Oldbury Power Station, on the River Severn near Bristol, was commissioned in 1967. It had two Magnox reactors producing a total of 424 MWe. The station began to shut down in 2012 after producing some 137.5 TWh over 44 years of safe and successful operation. Generation ceased at the end of 2013 and Oldbury is now being defuelled Nuclear power generation at Oldbury consumed some 910m3/day of demineralised water for steam raising and cooling but, once generation ceased this reduced to about 26m3/day. This meant that the on-site demineralisation plant was larger than required and costly to maintain, so Magnox wanted to decommission and remove it. But they still needed a supply of demineralised water. They turned to Veolia Water
Veolia is currently providing the demineralised water requirement at Oldbury using a MODI trailer mounted mobile demineralisation plant. This provides ion exchange demineralisation using similar technology to the station’s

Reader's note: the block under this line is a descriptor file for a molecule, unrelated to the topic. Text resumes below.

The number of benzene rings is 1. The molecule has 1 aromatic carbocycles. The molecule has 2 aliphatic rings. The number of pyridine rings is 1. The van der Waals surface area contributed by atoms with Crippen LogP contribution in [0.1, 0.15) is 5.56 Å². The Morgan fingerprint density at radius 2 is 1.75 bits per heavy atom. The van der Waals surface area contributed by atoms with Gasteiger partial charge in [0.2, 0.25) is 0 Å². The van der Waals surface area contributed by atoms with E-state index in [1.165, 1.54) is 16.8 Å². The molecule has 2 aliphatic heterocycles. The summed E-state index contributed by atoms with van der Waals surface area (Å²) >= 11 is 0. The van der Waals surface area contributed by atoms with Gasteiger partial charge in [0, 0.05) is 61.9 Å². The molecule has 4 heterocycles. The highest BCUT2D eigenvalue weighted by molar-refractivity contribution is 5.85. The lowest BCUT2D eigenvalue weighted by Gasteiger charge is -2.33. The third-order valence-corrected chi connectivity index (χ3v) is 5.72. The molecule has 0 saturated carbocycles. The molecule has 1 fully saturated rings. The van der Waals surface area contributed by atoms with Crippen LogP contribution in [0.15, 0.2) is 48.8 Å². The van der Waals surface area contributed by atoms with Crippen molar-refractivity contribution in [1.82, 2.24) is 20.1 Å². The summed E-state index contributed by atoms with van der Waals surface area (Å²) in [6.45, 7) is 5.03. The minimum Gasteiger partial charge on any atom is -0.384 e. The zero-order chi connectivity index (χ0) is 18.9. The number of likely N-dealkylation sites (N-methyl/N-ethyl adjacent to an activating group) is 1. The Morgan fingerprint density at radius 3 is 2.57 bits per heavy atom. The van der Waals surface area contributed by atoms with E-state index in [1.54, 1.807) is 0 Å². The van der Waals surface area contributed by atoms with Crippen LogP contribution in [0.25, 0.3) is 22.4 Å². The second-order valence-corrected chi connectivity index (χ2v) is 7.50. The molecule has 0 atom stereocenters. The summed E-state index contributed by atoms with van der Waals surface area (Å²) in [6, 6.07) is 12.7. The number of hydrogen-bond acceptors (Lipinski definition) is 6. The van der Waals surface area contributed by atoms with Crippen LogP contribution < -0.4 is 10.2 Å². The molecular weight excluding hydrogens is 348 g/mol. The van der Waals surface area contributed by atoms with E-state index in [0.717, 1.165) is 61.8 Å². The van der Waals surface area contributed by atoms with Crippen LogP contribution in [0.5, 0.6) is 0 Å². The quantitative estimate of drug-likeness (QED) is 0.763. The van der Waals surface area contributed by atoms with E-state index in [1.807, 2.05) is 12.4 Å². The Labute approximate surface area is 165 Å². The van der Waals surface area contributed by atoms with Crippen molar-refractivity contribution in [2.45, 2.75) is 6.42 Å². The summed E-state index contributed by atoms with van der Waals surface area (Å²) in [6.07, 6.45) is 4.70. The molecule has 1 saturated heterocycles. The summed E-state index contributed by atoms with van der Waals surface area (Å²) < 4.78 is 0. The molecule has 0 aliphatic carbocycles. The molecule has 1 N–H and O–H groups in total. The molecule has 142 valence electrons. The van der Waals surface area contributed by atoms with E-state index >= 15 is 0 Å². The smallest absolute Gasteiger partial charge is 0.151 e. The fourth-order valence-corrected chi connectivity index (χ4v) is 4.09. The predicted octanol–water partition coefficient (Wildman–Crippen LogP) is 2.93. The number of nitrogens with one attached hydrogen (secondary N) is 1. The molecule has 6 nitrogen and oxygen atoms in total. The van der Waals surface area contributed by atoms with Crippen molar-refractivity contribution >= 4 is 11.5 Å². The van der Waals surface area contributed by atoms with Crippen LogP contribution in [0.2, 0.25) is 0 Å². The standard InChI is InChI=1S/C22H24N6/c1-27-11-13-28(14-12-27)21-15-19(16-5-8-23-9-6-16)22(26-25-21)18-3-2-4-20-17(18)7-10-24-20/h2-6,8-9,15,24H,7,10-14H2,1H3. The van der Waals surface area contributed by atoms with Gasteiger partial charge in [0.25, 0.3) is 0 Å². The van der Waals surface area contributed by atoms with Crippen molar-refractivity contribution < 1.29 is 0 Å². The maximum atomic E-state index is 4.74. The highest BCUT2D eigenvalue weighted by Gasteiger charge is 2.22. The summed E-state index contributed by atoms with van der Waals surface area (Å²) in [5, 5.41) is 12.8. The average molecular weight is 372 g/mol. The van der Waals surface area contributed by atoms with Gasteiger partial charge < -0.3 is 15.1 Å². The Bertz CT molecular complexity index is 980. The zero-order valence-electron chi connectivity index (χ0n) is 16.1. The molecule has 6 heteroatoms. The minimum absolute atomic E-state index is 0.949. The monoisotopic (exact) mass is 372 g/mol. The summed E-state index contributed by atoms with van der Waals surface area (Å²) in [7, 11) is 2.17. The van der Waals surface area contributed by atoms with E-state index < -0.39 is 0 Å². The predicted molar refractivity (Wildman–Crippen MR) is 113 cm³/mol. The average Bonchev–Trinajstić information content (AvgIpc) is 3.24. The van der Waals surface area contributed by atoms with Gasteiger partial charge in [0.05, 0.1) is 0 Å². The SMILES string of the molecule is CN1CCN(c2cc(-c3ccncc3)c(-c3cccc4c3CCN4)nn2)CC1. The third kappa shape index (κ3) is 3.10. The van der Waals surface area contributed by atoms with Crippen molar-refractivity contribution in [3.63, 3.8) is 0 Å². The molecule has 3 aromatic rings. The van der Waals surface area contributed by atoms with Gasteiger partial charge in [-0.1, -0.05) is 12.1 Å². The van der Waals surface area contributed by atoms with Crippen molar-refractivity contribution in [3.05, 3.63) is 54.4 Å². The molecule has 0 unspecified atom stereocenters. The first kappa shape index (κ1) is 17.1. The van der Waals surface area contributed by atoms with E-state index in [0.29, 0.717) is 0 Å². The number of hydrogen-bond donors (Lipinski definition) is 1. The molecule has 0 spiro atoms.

on-site plant but at the much reduced flow. Instead of insitu regeneration, when the ion exchange resins become exhausted the MODI trailer is simply returned to Veolia’s central media regeneration station. This means that there
is no requirement for chemicals or for effluent disposal which could create health and safety issues and interfere with the defuelling work. The MODI trailer is remotely monitored by Veolia and is currently changed every month. Magnox has calculated that this reduces the costs by 50% compared with operating the on-site plant and has also allowed early removal of the redundant demineralisation plant.
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